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Washington Residents Concerned Over Relocating Of Intersection
Updated May 5, 2013 1:10 AM
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(WASHINGTON) - Some concern was expressed, at a public hearing Thursday night, about relocating the intersection of U.S. 50 and East National Highway in Washington.

Andrea McCann, of the Washington Times-Herald reports, the hearing was an opportunity for the project to be explained and for the public to give input.

Close to 30 people packed the Washington City Council Chambers for the hearing, which was conducted by David Goffinet of Bernardin Lochmueller & Associates.

Goffinet explained that all comments will be evaluated and included in the final environmental document for the project.

The relocation project would move the U.S. 50/E. National Highway intersection 1,050 feet southwest along U.S. 50. A new section of road would run from the E. National Highway/Industrial Park Road intersection southeast and connect into U.S. 50 at the relocated intersection.

A roundabout would be placed at E. National Highway and Industrial Park Road, and approaches and turn lanes installed in the appropriate places. Decorative lighting, to match that on Main Street, would be added.

Surveys and traffic studies have been done, and utilities have been identified and contacted. A draft environmental study also was completed to show the impact on both the human and natural environments. INDOT gave their approval on January 2.

Mayor Joe Wellman explained the project is a joint endeavor with the city, county and Daviess County Economic Development involved. He says he believes it will improve the entrance to the city.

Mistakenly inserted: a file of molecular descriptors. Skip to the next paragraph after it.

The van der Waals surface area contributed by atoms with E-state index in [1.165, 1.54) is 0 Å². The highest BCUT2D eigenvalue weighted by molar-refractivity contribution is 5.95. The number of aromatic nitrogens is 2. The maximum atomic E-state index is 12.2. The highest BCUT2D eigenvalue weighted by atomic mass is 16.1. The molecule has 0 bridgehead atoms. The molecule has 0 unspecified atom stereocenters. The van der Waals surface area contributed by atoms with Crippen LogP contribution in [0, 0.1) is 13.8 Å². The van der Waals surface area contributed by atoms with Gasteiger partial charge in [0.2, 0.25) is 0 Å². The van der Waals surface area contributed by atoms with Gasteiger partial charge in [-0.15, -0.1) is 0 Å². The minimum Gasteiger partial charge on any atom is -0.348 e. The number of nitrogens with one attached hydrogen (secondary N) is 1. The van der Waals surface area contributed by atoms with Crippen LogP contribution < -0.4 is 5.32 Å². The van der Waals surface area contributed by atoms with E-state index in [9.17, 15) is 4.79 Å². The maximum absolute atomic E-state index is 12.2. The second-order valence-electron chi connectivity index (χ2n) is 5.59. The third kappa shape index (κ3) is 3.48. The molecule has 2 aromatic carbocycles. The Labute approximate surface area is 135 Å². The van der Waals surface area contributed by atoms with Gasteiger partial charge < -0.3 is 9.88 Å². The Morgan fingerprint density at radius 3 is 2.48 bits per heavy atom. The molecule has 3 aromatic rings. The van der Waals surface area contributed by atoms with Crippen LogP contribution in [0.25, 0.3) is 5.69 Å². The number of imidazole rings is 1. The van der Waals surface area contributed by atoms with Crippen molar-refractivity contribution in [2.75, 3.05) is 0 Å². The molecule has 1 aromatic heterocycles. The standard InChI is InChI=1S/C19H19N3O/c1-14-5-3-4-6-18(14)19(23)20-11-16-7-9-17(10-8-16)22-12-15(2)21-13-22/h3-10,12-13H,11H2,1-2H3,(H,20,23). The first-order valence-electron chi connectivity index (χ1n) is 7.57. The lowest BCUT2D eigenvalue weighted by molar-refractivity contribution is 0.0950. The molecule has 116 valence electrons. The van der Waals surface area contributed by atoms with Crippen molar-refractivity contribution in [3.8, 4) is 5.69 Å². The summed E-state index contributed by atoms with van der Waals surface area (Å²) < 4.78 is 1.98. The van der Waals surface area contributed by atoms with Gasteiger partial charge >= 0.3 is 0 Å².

But not everyone agreed, with some people concerned businesses along E. National Highway might be harmed. Harry Hanson and Tom Boyd believes the relocation project as it stands would create barriers to development east of the intersection and add to problems north of E. National Highway..

Cost of the project would be approximately $2,870,000. Construction would be completed in five stages so the whole area isn't closed during the entire construction.

If all goes as planned, appraising would begin in March or April of 2013. Rick Bennitt of Bernardin Lochmueller said appraisers will make property inspections with the land owners present, and a review appraiser and city officials will go over it. Once all parties are comfortable with the numbers, offers will be extended by INDOT-approved purchasing agents.

Final design plans would be completed by September 2013. Project letting would be in January of 2014, and construction would occur between March and September of 2014.

The public comment period ends Feb. 14. Anyone wishing to comment may do so on tape, by filling out a form or emailing Whitaker at jwhitaker@blainc.com. All comments will be submitted with the hearing process.

Anyone wishing for information on the project may contact the mayor's office at 254-5575.



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